While Warner Bros. may have abandoned theatrical exclusivity for its 2021 releases, they’re not abandoning theaters. The distributor’s titles for the next year will debut concurrently on both the big screen and the small screen, through the streaming platform HBO Max.
In 2022, though, it remains possible Warner Bros. that could return to a primarily theatrical business model, as they had pre-pandemic. Statements from company leadership hinted at that scenario, with Warner Bros. chair and CEO Ann Sarnoff calling this release strategy a “unique one-year plan.”
The Little Things (January 29, 2021)
Three Academy Award winners team up in this police thriller starring Denzel Washington, Rami Malek (Bohemian Rhapsody), and Jared Leto (Dallas Buyers Club). The former two play a pair of Los Angeles cops trying to solve a murder, while Leto plays their main suspect. John Lee Hancock (The Blind Side) directs.
Judas and the Black Messiah (February 12, 2021)
Based on a true story, Daniel Kaluuya (Get Out) plays Illinois Black Panther Party leader Fred Hampton, and LaKeith Stanfield plays the real-life late 1960s FBI informant who infiltrated Hampton’s organization. With the Academy Award deadline extended to February 28 this year as a result of the pandemic, Warner Bros. is scheduling this film as perhaps their primary awards contender.
Tom & Jerry (February 26, 2021)
The classic animated cat and mouse rivals Tom and Jerry get the feature film treatment, in this live action / animated hybrid a la Who Framed Roger Rabbit. If you always get the two title characters confused, remember: Tom is the cat, as a pun on “tomcat.” Tom Story (Ride Along and 2019’s Shaft) directs.
The Many Saints of Newark (March 12, 2021)
The Sopranos, the crime drama that ran on HBO from 1999 to 2007, is often ranked as one of the best television shows of all time. The series centered on the the New Jersey mob boss character of Tony Soprano, played by James Gandolfini. In this theatrical prequel, the actor’s real-life son Michael Gondolfini will play a younger Tony Soprano in this 1960s- and 1970s-set origin story.
Mortal Kombat (April 16, 2021)
Based on the 11-installment video game that has been continually released since 1992, this third film installment serves as a reboot after 1995’s original of the same name and 1997’s sequel Annihilation. While this version hasn’t been officially been given a content rating by the MPA yet, the screenwriter has promised this version will be R-rated, after the two ’90s versions were both PG-13.
Godzilla vs. Kong (May 21, 2021)
A sequel to both’s Godzilla, 2017’s Kong: Skull Island, and 2019’s Godzilla: King of the Monsters, Godzilla vs Kong ushers in the summer season with the showdown to beat all showdowns. Adam Wingard (2016’s Blair Witch) directs. Read our 2017 interview with Kong: Skull Island director Jordan Vogt-Roberts here.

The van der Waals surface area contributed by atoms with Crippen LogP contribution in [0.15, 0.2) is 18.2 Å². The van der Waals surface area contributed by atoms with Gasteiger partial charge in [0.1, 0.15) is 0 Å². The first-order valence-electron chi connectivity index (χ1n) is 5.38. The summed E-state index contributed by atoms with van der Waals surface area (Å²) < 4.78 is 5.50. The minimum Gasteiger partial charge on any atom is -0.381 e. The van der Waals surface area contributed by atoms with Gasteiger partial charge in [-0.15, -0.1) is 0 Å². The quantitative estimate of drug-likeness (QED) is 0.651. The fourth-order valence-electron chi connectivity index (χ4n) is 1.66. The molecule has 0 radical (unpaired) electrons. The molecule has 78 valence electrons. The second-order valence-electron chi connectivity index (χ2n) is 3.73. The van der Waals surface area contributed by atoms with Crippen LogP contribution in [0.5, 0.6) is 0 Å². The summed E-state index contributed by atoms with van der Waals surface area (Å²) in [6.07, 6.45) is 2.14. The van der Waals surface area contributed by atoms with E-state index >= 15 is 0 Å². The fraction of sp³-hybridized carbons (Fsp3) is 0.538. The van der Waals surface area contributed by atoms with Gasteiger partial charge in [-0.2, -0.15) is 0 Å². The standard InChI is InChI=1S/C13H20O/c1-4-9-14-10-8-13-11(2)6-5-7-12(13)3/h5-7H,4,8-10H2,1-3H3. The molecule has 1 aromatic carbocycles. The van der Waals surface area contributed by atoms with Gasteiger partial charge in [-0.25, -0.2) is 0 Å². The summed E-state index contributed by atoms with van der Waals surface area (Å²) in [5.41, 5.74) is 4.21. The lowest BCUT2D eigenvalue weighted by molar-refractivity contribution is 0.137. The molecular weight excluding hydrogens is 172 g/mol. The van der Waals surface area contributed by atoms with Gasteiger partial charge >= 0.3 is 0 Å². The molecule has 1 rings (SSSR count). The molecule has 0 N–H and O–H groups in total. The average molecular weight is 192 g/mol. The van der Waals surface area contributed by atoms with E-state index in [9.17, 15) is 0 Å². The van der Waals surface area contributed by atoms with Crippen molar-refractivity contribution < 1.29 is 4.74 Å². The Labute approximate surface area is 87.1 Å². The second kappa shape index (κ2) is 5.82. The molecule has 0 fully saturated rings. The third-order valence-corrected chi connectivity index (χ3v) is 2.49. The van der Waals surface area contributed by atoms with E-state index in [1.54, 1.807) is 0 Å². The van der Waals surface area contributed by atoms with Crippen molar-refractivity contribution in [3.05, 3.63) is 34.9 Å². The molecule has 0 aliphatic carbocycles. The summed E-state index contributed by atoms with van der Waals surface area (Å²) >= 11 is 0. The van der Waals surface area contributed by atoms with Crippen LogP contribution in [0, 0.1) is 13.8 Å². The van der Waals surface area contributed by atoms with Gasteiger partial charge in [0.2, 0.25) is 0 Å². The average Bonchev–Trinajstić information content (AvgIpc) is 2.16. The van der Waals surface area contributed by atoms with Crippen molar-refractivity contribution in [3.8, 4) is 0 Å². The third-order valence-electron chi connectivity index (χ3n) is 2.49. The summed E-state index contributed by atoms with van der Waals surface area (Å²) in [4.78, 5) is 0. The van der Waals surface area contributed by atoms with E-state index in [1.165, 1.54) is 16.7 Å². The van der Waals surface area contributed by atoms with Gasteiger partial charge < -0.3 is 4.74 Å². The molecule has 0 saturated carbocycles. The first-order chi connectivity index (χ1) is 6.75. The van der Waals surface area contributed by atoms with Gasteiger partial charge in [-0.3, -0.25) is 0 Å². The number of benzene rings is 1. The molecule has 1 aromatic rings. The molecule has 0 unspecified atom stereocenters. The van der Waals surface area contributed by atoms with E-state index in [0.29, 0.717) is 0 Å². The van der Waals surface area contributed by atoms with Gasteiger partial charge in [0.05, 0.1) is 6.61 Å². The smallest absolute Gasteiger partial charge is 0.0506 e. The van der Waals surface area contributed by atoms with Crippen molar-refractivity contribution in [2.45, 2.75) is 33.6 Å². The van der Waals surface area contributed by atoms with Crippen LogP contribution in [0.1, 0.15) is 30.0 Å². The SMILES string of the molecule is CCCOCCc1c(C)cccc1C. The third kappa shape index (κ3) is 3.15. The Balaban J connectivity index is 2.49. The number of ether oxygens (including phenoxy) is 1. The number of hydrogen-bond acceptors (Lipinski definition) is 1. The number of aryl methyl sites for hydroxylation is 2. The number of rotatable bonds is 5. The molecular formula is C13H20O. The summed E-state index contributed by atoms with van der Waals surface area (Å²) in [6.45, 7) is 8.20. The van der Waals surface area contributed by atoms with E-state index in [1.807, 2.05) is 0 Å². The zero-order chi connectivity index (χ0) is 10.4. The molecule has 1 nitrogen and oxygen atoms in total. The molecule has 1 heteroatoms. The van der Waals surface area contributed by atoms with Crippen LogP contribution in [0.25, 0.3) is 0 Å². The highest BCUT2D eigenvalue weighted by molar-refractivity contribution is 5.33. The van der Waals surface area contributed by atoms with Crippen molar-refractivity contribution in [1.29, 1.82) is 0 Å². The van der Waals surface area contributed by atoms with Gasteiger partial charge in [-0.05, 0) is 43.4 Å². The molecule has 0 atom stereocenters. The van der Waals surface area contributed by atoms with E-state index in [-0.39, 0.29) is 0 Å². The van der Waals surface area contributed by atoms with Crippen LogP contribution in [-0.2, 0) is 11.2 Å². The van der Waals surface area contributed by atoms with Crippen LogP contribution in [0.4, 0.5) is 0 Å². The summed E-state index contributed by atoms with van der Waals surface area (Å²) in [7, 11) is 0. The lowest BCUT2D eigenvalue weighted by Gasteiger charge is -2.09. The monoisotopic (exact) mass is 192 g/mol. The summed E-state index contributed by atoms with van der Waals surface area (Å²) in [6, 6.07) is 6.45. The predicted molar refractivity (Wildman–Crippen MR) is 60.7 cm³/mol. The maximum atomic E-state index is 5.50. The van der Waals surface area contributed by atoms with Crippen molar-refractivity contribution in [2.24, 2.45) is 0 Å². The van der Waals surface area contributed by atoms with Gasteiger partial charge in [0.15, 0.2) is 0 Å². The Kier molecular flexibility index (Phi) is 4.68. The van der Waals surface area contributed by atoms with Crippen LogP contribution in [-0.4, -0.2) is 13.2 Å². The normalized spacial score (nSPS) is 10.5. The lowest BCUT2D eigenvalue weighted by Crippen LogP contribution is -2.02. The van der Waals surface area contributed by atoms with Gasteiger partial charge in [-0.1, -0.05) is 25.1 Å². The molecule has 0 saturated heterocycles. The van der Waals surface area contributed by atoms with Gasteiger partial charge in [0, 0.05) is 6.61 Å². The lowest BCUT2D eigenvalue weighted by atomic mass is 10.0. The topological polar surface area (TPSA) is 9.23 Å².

The Conjuring: The Devil Made Me Do It (June 4, 2021)
The third installment in the Conjuring horror franchise, following 2013’s original and 2016’s sequel, is based on the real story of a 1981 Connecticut trial that marked the first time a defendant ever claimed demonic possession as their legal defense strategy. Michael Chaves (The Curse of la Llorona) takes over directing duties from James Wan, who helmed the first two installments.
In the Heights (June 18, 2021)
Before Lin-Manuel Miranda became the biggest Broadway star of his generation by writing and starring in Hamilton, his first Broadway musical was 2008’s In the Heights, about the lives of people in the heavily-Latino Manhattan neighborhood Washington Heights. For this film adaptation, Miranda—having aged out of the protagonist role he originated a dozen years prior—moves to a supporting role, as Hamilton co-star Anthony Ramos takes the lead. Jon M. Chu (Crazy Rich Asians) directs.
Space Jam: A New Legacy (July 16, 2021)
Fresh off his 2020 NBA championship for the Los Angeles Lakers, LeBron James takes over the Michael Jordan lead role in this live-action / animated hybrid sequel to 1996’s Space Jam. “King James” has to team up with Bugs Bunny and other Looney Tunes in an intergalactic basketball game. No word on whether MJ himself will return for a cameo. Until July, you’ll just have to entertain yourself with the original 1996 Space Jam website, which remains online.
The Suicide Squad (August 6, 2021)
The sequel to 2016’s Suicide Squad has an almost identical title as its predecessor, a bit like Alien and Aliens, or Coming to America and Coming 2 America. But by adding “The” to the title, this new installment returns some members of the original superhero team like Margot Robbie as Harley Quinn, plus new members including Idris Elba as Bloodsport and John Cena as Peacemaker. James Gunn (Guardians of the Galaxy) directs, jumping ship from the Marvel universe to the DC Comics universe.
Dune (October 1, 2021)